Braided Pantyhose Tug Toy for Dogs

Re purposed Pantyhose Dog Toy

Do you have as big a problem as I do with being a pack-rat?  I give you my sympathy if you do… it’s quite a condition to live with!  I look at something others would call junk, and I see beauty… OK, potential beauty!  Like, “I could sand and paint that piece of wood for the rec room,” or “I could sew that scrap of fabric into a cozy pouch for my guinea piggies or tie it around a wreath,” or “I might actually wear those ratty pantyhose some day!”

Who am I kidding?!  All that junk only piles up and stifles me.  Eventually it will choke out my last breath of creativity… I’m going to fight hard for it though, you can be sure!  To a certain extent, you can’t be creative without material to work with.  I’ll never back down on that!  But too much stuff can be more of a hindrance than a help!  Especially when those pack-rat value-seeing tendencies extend beyond the domain of craft/DIY supplies, and start worming their way into other categories of stuff!  Like, for example, worn-out clothing!

I wear pantyhose whenever I wear dress shoes, which happens at least once a week, to church on Sundays.  Now, I’m extremely picky about what condition they’re in.  I will not wear them if they have a catch, I could not wear them if they’ve been scratched!  Not with a run, not with a tear, not in the sun, not ANYWHERE!!!  (Sorry, I’ve been doing too much babysitting lately! 😉 )  Anyway, I hope you get the drift!  The only problem is, nice sheer hosiery with Lycra, that Mom taught me about, costs about $7 a pair.  And every Sunday, life seems to slash a claw at my brand-new, fresh-from-the-package, $7 pantyhose.  So before bed, if my rigorous check-over deemed the day’s pair of pantyhose unfit, they would make their new home in my wastebasket!  This system seemed to work well for me, until Mom’s wallet started to protest.

Mom told me that if I actually throw out each pair of pantyhose after wearing them only once, she’d start to buy me cheap ones without Lycra!  I was horrified!!!  This would be far worse even than wearing (GASP) Lycra hosiery with a catch!  And so a new habit was born.  After the day was over, I’d toss my hosiery in the laundry.  Then, when they came back clean and fresh, I’d inspect them.  If I grudgingly had to admit that they passed, I’d fold them neatly and place them carefully in my drawer. (Mhmmm…) If they were awful, I threw them out, but if they were at all debatable, I let them lay around my room for up to a month before stuffing them in my “rejects” drawer.  I might wear those some day, right?  Some day once I’ve truly conquered my pride?!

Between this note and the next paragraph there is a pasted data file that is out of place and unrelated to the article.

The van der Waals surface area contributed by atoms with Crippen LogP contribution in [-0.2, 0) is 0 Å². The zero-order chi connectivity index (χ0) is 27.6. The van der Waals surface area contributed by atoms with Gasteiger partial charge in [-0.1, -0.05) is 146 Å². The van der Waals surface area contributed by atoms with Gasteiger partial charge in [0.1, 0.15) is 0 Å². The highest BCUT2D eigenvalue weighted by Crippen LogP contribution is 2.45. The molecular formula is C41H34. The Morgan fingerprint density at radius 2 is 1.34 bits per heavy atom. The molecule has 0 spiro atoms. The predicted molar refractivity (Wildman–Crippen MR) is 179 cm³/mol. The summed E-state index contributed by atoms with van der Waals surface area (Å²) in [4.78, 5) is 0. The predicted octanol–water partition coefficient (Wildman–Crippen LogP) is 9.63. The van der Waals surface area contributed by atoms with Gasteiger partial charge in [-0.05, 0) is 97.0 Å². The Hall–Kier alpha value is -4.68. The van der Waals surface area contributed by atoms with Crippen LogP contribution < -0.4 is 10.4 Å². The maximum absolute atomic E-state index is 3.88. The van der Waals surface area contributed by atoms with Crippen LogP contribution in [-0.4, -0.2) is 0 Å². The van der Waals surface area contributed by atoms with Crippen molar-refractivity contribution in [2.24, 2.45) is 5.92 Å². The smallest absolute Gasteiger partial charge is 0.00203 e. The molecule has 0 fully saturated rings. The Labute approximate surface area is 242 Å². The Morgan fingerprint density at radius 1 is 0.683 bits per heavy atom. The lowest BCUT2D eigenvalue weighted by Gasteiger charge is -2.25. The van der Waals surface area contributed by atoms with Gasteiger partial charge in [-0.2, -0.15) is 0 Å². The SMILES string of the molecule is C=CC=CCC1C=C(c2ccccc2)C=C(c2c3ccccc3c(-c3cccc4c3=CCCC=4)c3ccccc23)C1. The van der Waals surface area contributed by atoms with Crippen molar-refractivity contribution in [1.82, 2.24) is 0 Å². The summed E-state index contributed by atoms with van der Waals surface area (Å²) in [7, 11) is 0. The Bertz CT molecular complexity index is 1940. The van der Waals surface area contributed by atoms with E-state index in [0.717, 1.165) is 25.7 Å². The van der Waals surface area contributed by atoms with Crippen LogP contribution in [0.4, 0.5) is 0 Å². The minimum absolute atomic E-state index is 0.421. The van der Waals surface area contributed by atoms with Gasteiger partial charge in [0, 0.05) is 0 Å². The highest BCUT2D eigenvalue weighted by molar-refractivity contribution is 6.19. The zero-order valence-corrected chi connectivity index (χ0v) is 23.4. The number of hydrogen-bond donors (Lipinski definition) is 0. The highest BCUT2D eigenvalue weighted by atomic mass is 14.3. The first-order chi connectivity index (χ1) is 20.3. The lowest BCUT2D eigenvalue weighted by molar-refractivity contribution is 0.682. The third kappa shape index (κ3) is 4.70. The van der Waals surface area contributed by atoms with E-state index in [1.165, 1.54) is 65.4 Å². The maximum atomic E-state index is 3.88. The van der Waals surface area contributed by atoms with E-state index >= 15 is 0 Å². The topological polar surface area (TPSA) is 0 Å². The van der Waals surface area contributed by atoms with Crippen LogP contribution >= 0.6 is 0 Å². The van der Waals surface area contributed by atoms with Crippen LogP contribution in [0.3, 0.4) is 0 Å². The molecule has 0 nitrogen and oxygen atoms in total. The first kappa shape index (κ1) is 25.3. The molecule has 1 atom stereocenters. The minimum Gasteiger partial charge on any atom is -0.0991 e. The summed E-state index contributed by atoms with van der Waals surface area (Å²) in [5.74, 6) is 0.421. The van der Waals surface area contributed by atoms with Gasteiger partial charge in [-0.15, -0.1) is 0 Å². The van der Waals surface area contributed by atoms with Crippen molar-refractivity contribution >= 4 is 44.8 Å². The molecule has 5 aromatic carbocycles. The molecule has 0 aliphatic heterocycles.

Well, I’m ashamed to admit, that day obviously hasn’t arrived yet!  Recently I discovered this horrid nest of past-their-prime pantyhose lurking in my bottom drawer, and I decided the day of reckoning had come!  I sat down and dug in with both hands.  In the end, I was left with a huge pile of hosiery that was unfit to be called human clothing, but was perfectly functional in every other way.  (If there is any other way for pantyhose to be functional, other than to be worn!)

I really couldn’t bear to throw out the whole pile. (Even though it hurt less after all these years of piling up!)  So, I decided to braid them into a tug-of-war toy for the dearest, most annoying/lovable canine on the planet- my dog Riley! 🙂 There really was no science to it at all, besides the basic skill of a braiding.  So… Hang in there for a quick tutorial! 🙂

What you need:

-10 pairs of pantyhose (3 different colours)


Divide the pairs of hosiery into bunches of three, sorting by colour.  Hold them all together at the toe end, and tie them together with the remaining pair.  Use this pair to form a handle.  Once the nine pairs are secured at the toe end, divide them into three parts and braid them together.  (Each braid “part” should be six “legs” thick, with both toes from each pair attached at the top.)  Tie the ends in a knot, or secure with an elastic or another pair of pantyhose.

Now go see what your dog thinks of his/her new tug toy! 🙂  It was Riley’s new favourite toy while it lasted.  It was easy to grab for him, and gentle on his teeth.  I liked that it was stretchy, and helped to keep my joints intact.

Disclaimer:  Do not leave your pet alone with the toy.  He/she might tear it up, eat it or choke on it.

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